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Historically, drugs prescribed for children have not been studied in pediatric populations. Since 1997, however, a 6-month extension of marketing rights is granted if manufacturers conduct Food and Drug Administration (FDA)-defined pediatric trials. In nearly half the drugs studied, there were unexpected results in dosing, safety, or efficacy compared to adult studies, including failure of half of antihypertensive dose-response trials, which are pivotal for deriving dosing recommendations. We sought to define design elements that might have contributed to these trial failures by combining patient-level data from 6 dose-ranging antihypertensive efficacy trials completed for pediatric exclusivity and submitted to the Food and Drug Administration from 1998–2005. We evaluated dosing, primary endpoint, and other components to assess underlying reasons for failure to show efficacy in children. Of 6 trials examined, 3 showed a dose response; 3 did not. Eligibility criteria were similar across studies, as were subject demographics. Successful studies showed large differences in doses, with little or no overlap between low, medium, and high doses; failed trials used narrow dose ranges with considerable overlap. Successful trials also provided pediatric formulations and used reduction in diastolic, not systolic, blood pressure as the primary endpoint. Careful attention to pediatric pharmacology and selection of primary endpoints can improve trial performance. We found poor dose selection, lack of acknowledgment of differences between adult and pediatric populations, and lack of pediatric formulations to be associated with failures. More importantly, our ability to combine data across trials allowed us to evaluate and potentially improve trial design.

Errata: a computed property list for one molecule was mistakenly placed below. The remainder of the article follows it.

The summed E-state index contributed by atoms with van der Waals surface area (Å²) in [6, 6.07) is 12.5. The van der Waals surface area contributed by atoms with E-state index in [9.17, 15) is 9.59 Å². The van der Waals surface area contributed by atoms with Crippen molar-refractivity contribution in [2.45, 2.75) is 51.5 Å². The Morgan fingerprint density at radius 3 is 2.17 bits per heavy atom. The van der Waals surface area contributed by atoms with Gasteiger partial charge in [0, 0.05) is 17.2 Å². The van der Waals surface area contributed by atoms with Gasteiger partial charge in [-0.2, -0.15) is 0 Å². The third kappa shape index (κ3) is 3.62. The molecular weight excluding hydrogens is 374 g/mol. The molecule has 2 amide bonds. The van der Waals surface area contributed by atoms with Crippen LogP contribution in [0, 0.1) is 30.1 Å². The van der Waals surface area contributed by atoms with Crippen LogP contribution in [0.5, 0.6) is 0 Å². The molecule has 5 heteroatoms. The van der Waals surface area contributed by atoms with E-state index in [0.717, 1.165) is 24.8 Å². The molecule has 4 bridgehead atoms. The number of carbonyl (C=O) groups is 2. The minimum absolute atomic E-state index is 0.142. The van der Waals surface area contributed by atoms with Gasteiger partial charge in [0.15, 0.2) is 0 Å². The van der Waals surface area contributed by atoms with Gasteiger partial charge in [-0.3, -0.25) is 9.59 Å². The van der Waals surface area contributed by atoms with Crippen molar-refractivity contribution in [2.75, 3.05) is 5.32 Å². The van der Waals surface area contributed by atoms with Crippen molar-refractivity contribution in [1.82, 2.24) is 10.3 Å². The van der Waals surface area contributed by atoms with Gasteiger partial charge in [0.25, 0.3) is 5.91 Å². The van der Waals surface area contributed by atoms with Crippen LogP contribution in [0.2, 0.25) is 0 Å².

Historically, 75% of drug products used in pediatric populations have had insufficient labeling information for pediatric dosing, safety, or efficacy.1 The Food and Drug Administration Modernization Act of 1997 authorized an incentive of 6 months of marketing exclusivity for drug manufacturers who agreed to perform pediatric studies specifically defined in a “written request” issued by the U.S. Food and Drug Administration (FDA). The Pediatric Exclusivity Program has been successful, resulting in more than 130 labeling changes to date.